Mupirocin for the reduction of colonization of internal jugular cannulae--a randomized controlled trial.

@article{Hill1990MupirocinFT,
  title={Mupirocin for the reduction of colonization of internal jugular cannulae--a randomized controlled trial.},
  author={Robert L R Hill and A. P. Fisher and Robert J. Ware and S. Wilson and M. W. Casewell},
  journal={The Journal of hospital infection},
  year={1990},
  volume={15 4},
  pages={
          311-21
        }
}
In a prospective study, 218 cardiothoracic patients, in whom 'Abbocath-T' cannulae had been inserted preoperatively into the internal jugular vein, were randomized to receive skin preparation of the insertion site with tincture of iodine (108 controls) or tincture of iodine followed by application of sterile 2% calcium mupirocin ointment (110 test patients). Cannulae were usually removed within 48 h of the operation. Patients receiving mupirocin were less likely to develop significant… Expand
Reduction in the colonization of central venous cannulae by mupirocin.
TLDR
In an in-vitro simulation of an intravascular cannula enclosed in a fibrin sheath, 0.03 mg1(-1) of mupirocin prevented significant colonization by two clinical isolates of Staphylococcus epidermidis and one each of S. saprophyticus, S. hominis and S. haemolyticus. Expand
A randomized controlled trial of topical exit site mupirocin application in patients with tunnelled, cuffed haemodialysis catheters.
  • D. Johnson, R. Macginley, +4 authors P. Hollett
  • Medicine
  • Nephrology, dialysis, transplantation : official publication of the European Dialysis and Transplant Association - European Renal Association
  • 2002
TLDR
Thrice-weekly application of mupirocin to tunnelled, cuffed haemodialysis catheter exit sites is associated with a marked reduction in line-related sepsis and a prolongation of catheter survival and was not associated with any adverse patient effects or the induction of antimicrobial resistance. Expand
Double-blind prospective randomized study comparing topical mupirocin and placebo for the prevention of infection associated with central venous catheters.
TLDR
It is suggested that patients receiving topical mupirocin at the exit site for long term central venous catheters have significantly less local catheter-related infection, and there is a trend towards less catheter -related bacteremia. Expand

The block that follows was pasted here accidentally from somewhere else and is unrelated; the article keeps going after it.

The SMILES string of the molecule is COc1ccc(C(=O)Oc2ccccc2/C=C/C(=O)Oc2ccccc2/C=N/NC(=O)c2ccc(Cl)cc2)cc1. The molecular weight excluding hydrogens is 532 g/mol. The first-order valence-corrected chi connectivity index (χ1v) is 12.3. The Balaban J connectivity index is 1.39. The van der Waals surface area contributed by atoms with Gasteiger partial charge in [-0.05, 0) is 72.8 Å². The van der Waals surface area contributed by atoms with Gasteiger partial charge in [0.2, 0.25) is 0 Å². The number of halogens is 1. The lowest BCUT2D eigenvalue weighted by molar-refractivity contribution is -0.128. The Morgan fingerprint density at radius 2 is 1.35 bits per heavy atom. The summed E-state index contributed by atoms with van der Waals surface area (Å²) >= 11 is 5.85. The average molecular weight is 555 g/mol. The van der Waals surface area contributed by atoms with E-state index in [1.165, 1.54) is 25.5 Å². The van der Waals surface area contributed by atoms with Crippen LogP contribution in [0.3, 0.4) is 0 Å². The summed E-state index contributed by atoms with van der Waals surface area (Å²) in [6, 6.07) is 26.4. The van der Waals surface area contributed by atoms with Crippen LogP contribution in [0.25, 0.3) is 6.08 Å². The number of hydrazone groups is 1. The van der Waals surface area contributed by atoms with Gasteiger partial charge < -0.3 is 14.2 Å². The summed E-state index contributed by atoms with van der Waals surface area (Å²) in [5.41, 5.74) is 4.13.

Staphylococcus aureus prophylaxis in hemodialysis patients using central venous catheter: effect of mupirocin ointment.
TLDR
Mupirocin applied to the insertion site significantly reduces the risk of Staphylococcus aureus skin and catheter colonization, exit-site infection, and StaphlyococcusAureus bacteremia in hemodialysis patients. Expand
Minimal dose requirements for nasal mupirocin and its role in the control of epidemic MRSA.
TLDR
It is found that a single dose, or a regimen of 4-times daily for 2 days, eliminated nasal carriage of S. aureus within 24 h; 7 days after a single doses, 92% of the subjects were still cleared; 7 Days after the 2-day course, 96% remained free of nasal S.Aureus. Expand
Pathogenesis of infections related to intravascular catheterization
Over the past few decades, there have been major technological improvements in the manufacture of intravenous solutions and the manufacture and design of catheter materials. However, the risk ofExpand
No evidence that medicinal honey reduces bacterial skin colonisation at a peripheral catheter insertion site in dogs.
TLDR
Topical application of a medicinal honey did not reduce bacterial skin colonisation at the insertion site of peripheral catheters in dogs and few catheter-associated complications were observed. Expand
A randomized trial of Staphylococcus aureus prophylaxis in peritoneal dialysis patients: mupirocin calcium ointment 2% applied to the exit site versus cyclic oral rifampin.
TLDR
It is concluded that mupirocin ointment at the exit site and cyclic oral rifampin are equally effective in reducing S aureus catheter infections. Expand
Skin antisepsis for reducing central venous catheter-related infections.
TLDR
There was no clear evidence of a difference in all outcomes examined, including catheter-related BSI, septicaemia, catheter colonisation and number of patients who required systemic antibiotics for any of the three comparisons involving three different antisepsis regimens. Expand
Central venous catheter bloodstream infections in the neonatal intensive care unit.
TLDR
Fever and pulmonary dysfunction were the most common signs of CVC BSI in neonates and concerns regarding the emergence of vancomycin-resistant organisms preclude support of its use as a prophylactic agent. Expand
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TLDR
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